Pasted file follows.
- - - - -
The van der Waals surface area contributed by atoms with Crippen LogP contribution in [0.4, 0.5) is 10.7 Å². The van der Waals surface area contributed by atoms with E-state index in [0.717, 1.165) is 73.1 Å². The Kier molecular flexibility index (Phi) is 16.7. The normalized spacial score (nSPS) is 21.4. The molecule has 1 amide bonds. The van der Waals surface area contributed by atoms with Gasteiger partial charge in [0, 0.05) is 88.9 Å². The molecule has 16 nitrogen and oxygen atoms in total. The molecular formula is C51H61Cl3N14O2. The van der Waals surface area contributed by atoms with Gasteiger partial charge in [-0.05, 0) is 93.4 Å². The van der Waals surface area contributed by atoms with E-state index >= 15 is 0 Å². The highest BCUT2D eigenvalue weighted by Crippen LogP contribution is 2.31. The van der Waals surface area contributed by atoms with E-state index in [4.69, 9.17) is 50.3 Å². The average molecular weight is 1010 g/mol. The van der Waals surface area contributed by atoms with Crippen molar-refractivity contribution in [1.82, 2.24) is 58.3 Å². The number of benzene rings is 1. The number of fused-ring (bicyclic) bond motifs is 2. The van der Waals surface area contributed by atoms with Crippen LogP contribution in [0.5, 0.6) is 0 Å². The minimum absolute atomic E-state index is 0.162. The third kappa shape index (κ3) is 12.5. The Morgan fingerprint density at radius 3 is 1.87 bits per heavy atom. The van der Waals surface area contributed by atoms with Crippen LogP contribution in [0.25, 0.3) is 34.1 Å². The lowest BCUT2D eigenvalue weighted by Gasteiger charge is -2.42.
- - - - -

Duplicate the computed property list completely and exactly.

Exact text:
The van der Waals surface area contributed by atoms with Crippen LogP contribution in [0.4, 0.5) is 10.7 Å². The van der Waals surface area contributed by atoms with E-state index in [0.717, 1.165) is 73.1 Å². The Kier molecular flexibility index (Phi) is 16.7. The normalized spacial score (nSPS) is 21.4. The molecule has 1 amide bonds. The van der Waals surface area contributed by atoms with Gasteiger partial charge in [0, 0.05) is 88.9 Å². The molecule has 16 nitrogen and oxygen atoms in total. The molecular formula is C51H61Cl3N14O2. The van der Waals surface area contributed by atoms with Gasteiger partial charge in [-0.05, 0) is 93.4 Å². The van der Waals surface area contributed by atoms with E-state index >= 15 is 0 Å². The highest BCUT2D eigenvalue weighted by Crippen LogP contribution is 2.31. The van der Waals surface area contributed by atoms with E-state index in [4.69, 9.17) is 50.3 Å². The average molecular weight is 1010 g/mol. The van der Waals surface area contributed by atoms with Crippen molar-refractivity contribution in [1.82, 2.24) is 58.3 Å². The number of benzene rings is 1. The number of fused-ring (bicyclic) bond motifs is 2. The van der Waals surface area contributed by atoms with Crippen LogP contribution in [0.5, 0.6) is 0 Å². The minimum absolute atomic E-state index is 0.162. The third kappa shape index (κ3) is 12.5. The Morgan fingerprint density at radius 3 is 1.87 bits per heavy atom. The van der Waals surface area contributed by atoms with Crippen LogP contribution in [0.25, 0.3) is 34.1 Å². The lowest BCUT2D eigenvalue weighted by Gasteiger charge is -2.42.